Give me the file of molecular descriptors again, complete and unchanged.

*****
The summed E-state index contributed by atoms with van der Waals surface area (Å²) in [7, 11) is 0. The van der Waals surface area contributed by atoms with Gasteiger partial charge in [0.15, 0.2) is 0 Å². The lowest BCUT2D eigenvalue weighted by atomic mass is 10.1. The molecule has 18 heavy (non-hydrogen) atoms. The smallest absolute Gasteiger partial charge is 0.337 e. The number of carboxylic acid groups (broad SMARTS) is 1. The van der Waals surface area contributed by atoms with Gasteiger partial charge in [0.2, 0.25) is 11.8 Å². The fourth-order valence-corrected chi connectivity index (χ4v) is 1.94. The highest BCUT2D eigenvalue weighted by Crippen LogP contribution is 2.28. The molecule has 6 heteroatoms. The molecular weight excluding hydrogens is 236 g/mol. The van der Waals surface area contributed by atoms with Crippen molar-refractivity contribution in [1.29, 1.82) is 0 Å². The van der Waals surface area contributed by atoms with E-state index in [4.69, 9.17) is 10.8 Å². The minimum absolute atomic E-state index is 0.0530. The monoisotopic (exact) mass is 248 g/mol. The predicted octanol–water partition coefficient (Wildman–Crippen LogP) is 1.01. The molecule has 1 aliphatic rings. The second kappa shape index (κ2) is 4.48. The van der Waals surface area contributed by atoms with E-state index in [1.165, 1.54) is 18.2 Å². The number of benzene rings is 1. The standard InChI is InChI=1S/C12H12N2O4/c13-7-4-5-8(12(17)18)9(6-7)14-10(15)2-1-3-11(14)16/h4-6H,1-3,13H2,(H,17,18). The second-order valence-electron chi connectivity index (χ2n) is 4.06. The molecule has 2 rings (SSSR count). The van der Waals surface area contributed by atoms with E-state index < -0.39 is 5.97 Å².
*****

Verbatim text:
The summed E-state index contributed by atoms with van der Waals surface area (Å²) in [7, 11) is 0. The van der Waals surface area contributed by atoms with Gasteiger partial charge in [0.15, 0.2) is 0 Å². The lowest BCUT2D eigenvalue weighted by atomic mass is 10.1. The molecule has 18 heavy (non-hydrogen) atoms. The smallest absolute Gasteiger partial charge is 0.337 e. The number of carboxylic acid groups (broad SMARTS) is 1. The van der Waals surface area contributed by atoms with Gasteiger partial charge in [0.2, 0.25) is 11.8 Å². The fourth-order valence-corrected chi connectivity index (χ4v) is 1.94. The highest BCUT2D eigenvalue weighted by Crippen LogP contribution is 2.28. The molecule has 6 heteroatoms. The molecular weight excluding hydrogens is 236 g/mol. The van der Waals surface area contributed by atoms with Crippen molar-refractivity contribution in [1.29, 1.82) is 0 Å². The van der Waals surface area contributed by atoms with E-state index in [4.69, 9.17) is 10.8 Å². The minimum absolute atomic E-state index is 0.0530. The monoisotopic (exact) mass is 248 g/mol. The predicted octanol–water partition coefficient (Wildman–Crippen LogP) is 1.01. The molecule has 1 aliphatic rings. The second kappa shape index (κ2) is 4.48. The van der Waals surface area contributed by atoms with E-state index in [1.165, 1.54) is 18.2 Å². The number of benzene rings is 1. The standard InChI is InChI=1S/C12H12N2O4/c13-7-4-5-8(12(17)18)9(6-7)14-10(15)2-1-3-11(14)16/h4-6H,1-3,13H2,(H,17,18). The second-order valence-electron chi connectivity index (χ2n) is 4.06. The molecule has 2 rings (SSSR count). The van der Waals surface area contributed by atoms with E-state index < -0.39 is 5.97 Å².